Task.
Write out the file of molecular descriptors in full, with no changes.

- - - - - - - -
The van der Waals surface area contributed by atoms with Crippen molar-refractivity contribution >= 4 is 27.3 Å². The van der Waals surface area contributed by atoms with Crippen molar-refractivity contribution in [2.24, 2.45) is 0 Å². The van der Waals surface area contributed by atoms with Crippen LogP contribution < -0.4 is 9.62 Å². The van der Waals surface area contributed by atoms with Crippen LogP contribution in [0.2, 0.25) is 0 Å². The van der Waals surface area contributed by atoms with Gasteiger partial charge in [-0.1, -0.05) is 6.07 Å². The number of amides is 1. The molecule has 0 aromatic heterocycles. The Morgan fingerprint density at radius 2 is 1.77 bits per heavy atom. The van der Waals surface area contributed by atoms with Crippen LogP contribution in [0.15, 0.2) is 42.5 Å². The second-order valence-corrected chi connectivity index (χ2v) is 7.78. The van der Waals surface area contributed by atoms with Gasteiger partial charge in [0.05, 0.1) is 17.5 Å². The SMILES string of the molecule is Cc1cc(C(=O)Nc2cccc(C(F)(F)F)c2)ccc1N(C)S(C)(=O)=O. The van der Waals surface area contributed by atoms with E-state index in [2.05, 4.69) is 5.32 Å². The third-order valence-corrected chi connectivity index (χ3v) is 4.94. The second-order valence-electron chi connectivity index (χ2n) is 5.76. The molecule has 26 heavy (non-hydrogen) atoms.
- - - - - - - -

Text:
The van der Waals surface area contributed by atoms with Crippen molar-refractivity contribution >= 4 is 27.3 Å². The van der Waals surface area contributed by atoms with Crippen molar-refractivity contribution in [2.24, 2.45) is 0 Å². The van der Waals surface area contributed by atoms with Crippen LogP contribution < -0.4 is 9.62 Å². The van der Waals surface area contributed by atoms with Crippen LogP contribution in [0.2, 0.25) is 0 Å². The van der Waals surface area contributed by atoms with Gasteiger partial charge in [-0.1, -0.05) is 6.07 Å². The number of amides is 1. The molecule has 0 aromatic heterocycles. The Morgan fingerprint density at radius 2 is 1.77 bits per heavy atom. The van der Waals surface area contributed by atoms with Crippen LogP contribution in [0.15, 0.2) is 42.5 Å². The second-order valence-corrected chi connectivity index (χ2v) is 7.78. The van der Waals surface area contributed by atoms with Gasteiger partial charge in [0.05, 0.1) is 17.5 Å². The SMILES string of the molecule is Cc1cc(C(=O)Nc2cccc(C(F)(F)F)c2)ccc1N(C)S(C)(=O)=O. The van der Waals surface area contributed by atoms with E-state index in [2.05, 4.69) is 5.32 Å². The third-order valence-corrected chi connectivity index (χ3v) is 4.94. The second-order valence-electron chi connectivity index (χ2n) is 5.76. The molecule has 26 heavy (non-hydrogen) atoms.